Agricultural development has come to a crossroads. Nearly a half-century after the Green Revolution—the first systematic, large-scale attempt to reduce poverty and hunger throughout the world—a large share of the human family is still chronically hungry. At the same time, investments in agricultural development by governments, international lenders, and foundations are at historic lows.

The timing couldn’t be worse, as a complexity of demographic, economic, and natural forces all conspire to make the challenge of reducing hunger that much more difficult. These include soaring petroleum and food prices as well as climate change and persistent unfair trade agreements. Still, the current crisis offers a window of opportunity for refocusing the world’s attention on food, agriculture, and rural areas and for reestablishing food security as a global priority. As more decision makers and funders shift resources back toward agricultural development in coming years, they have a gaping need for guidance.

In recent decades, a new generation of innovative approaches to hunger alleviation has emerged from farmers groups, private voluntary organizations, universities, and agribusiness companies. Many of these approaches offer useful models for larger-scale efforts. There is growing evidence that combinations of approaches (such as conventional practices paired with agroecological approaches or input-driven methods that also protect natural resources) are often more effective in terms of productivity, income generation, and resilience.

The Nourishing the Planet project will assess the state of agricultural innovations—from cropping methods to irrigation technology to agricultural policy—with an emphasis on sustainability, diversity, and ecosystem health, as well as productivity. The project aims to both inform global efforts to eradicate hunger and raise the profile of these efforts. The project will also consider the institutional infrastructure needed by each of the approaches analyzed, suggesting what sort of companion investments are likely to determine success—from local seed banks to processing facilities, from pro-poor value chains to marketing bureaus.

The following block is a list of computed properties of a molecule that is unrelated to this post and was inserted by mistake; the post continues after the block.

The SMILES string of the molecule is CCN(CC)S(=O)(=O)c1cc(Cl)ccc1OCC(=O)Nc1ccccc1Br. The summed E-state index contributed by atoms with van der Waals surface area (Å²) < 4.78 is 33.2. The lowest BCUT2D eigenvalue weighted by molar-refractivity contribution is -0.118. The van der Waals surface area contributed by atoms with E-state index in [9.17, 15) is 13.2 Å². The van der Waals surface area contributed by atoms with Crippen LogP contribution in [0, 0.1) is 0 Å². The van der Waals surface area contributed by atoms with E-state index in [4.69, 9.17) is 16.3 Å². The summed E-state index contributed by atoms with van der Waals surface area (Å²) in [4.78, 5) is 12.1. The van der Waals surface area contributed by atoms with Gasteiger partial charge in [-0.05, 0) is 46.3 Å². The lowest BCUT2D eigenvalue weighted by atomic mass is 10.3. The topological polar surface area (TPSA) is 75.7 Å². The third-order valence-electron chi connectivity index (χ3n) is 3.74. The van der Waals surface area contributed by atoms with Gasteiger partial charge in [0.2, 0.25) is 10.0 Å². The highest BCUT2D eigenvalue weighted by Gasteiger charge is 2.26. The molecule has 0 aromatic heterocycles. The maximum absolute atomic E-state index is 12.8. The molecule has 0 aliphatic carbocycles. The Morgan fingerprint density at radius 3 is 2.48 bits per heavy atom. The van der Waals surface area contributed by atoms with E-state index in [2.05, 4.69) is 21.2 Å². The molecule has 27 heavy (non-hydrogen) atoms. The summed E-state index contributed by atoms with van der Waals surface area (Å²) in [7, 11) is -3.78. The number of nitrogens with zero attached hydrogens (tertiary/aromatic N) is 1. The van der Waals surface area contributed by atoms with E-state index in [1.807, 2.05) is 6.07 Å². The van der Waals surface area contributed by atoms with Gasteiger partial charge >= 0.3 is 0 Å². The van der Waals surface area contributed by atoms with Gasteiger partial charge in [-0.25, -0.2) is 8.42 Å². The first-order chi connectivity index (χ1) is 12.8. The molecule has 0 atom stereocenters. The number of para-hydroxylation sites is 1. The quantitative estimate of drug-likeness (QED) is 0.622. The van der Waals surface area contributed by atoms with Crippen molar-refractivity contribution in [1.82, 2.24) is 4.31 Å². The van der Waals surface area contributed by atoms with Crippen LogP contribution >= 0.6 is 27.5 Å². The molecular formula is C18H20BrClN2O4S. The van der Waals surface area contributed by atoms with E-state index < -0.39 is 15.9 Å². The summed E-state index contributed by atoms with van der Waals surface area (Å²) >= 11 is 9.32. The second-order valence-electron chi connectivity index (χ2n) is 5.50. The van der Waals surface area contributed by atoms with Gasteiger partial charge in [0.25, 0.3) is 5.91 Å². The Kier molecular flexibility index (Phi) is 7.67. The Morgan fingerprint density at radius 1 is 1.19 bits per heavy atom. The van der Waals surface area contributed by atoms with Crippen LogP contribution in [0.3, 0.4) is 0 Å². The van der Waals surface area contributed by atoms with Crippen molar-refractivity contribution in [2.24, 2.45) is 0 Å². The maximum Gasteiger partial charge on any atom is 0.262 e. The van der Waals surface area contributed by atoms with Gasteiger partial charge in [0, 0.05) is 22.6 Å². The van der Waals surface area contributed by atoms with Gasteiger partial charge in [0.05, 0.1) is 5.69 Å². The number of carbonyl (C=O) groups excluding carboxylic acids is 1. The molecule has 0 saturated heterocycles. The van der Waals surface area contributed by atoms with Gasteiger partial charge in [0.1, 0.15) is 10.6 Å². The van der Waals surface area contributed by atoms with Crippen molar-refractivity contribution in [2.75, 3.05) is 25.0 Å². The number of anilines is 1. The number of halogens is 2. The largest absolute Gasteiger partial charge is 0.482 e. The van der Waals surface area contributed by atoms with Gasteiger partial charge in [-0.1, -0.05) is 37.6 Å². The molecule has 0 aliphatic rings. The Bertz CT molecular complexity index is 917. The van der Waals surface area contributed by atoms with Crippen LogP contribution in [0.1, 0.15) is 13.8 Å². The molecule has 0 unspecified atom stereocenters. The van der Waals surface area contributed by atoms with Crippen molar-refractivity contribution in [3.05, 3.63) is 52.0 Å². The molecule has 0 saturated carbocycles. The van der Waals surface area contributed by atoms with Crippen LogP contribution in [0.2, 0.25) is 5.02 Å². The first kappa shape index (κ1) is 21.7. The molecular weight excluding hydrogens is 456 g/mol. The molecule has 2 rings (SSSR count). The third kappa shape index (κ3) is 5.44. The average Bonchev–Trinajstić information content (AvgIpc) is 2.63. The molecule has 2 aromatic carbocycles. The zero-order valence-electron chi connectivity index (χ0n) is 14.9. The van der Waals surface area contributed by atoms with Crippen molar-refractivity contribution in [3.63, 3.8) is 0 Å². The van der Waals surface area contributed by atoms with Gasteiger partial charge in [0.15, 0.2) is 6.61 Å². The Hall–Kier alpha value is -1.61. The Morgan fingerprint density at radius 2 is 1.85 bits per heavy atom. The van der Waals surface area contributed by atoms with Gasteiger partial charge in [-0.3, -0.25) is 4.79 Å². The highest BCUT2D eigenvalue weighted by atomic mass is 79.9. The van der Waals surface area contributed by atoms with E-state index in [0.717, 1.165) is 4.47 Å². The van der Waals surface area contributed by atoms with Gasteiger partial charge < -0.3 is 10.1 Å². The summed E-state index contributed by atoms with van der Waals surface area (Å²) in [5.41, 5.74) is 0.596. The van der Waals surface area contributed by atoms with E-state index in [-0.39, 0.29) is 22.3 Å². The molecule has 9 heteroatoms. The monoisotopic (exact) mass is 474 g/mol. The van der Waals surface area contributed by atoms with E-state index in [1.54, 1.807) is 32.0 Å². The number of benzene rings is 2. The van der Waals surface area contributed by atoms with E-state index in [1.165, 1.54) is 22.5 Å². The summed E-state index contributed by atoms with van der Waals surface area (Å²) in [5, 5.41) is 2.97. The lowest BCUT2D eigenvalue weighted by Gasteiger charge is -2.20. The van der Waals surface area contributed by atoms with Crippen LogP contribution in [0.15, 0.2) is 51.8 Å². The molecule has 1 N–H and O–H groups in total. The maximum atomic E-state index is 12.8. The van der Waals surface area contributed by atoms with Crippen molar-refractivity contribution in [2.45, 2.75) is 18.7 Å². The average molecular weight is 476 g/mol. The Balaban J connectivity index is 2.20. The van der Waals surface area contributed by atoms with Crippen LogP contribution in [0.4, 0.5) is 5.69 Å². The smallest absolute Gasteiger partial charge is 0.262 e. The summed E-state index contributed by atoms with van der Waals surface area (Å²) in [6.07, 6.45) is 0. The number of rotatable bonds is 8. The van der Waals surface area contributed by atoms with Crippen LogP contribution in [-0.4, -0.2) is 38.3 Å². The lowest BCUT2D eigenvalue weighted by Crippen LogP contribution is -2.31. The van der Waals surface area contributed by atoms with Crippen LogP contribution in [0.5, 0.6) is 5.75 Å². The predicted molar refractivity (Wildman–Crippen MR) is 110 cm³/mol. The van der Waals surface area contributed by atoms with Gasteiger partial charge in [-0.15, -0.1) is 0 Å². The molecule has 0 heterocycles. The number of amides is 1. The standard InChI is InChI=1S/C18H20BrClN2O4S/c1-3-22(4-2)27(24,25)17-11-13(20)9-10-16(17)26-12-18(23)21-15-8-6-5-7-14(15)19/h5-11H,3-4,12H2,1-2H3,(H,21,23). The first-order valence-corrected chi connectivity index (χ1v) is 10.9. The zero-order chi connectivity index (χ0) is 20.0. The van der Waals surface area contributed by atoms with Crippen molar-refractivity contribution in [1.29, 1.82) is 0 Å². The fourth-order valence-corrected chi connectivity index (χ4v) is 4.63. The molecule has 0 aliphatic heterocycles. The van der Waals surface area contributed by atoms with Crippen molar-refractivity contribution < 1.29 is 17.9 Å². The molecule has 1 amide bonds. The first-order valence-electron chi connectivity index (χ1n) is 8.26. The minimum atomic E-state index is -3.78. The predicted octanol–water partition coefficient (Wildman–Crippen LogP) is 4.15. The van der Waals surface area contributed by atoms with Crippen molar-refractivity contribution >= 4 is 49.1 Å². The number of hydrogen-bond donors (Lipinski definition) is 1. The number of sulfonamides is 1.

The project will culminate in the release of State of the World 2011, a comprehensive report that will focus on agriculture and will be accompanied by derivative briefing documents, summaries, videos. and podcasts. This volume will be a roadmap for foundations and international donors interested in supporting the most effective agricultural development interventions in various agroecological and socioeconomic contexts. The project’s findings will be disseminated to a wide range of influential agricultural stakeholders, including government ministries, agricultural policymakers, farmer and community networks, and the increasingly influential non-governmental environmental and development communities.

Emphasizing on the ground research, project co-director Danielle Nierenberg is currently traveling throughout sub-Saharan Africa to meet with farmers, farmers groups, local government representatives, funders, and NGO’s. You can follow her research and the resulting conversations on the Nourishing the Planet blog: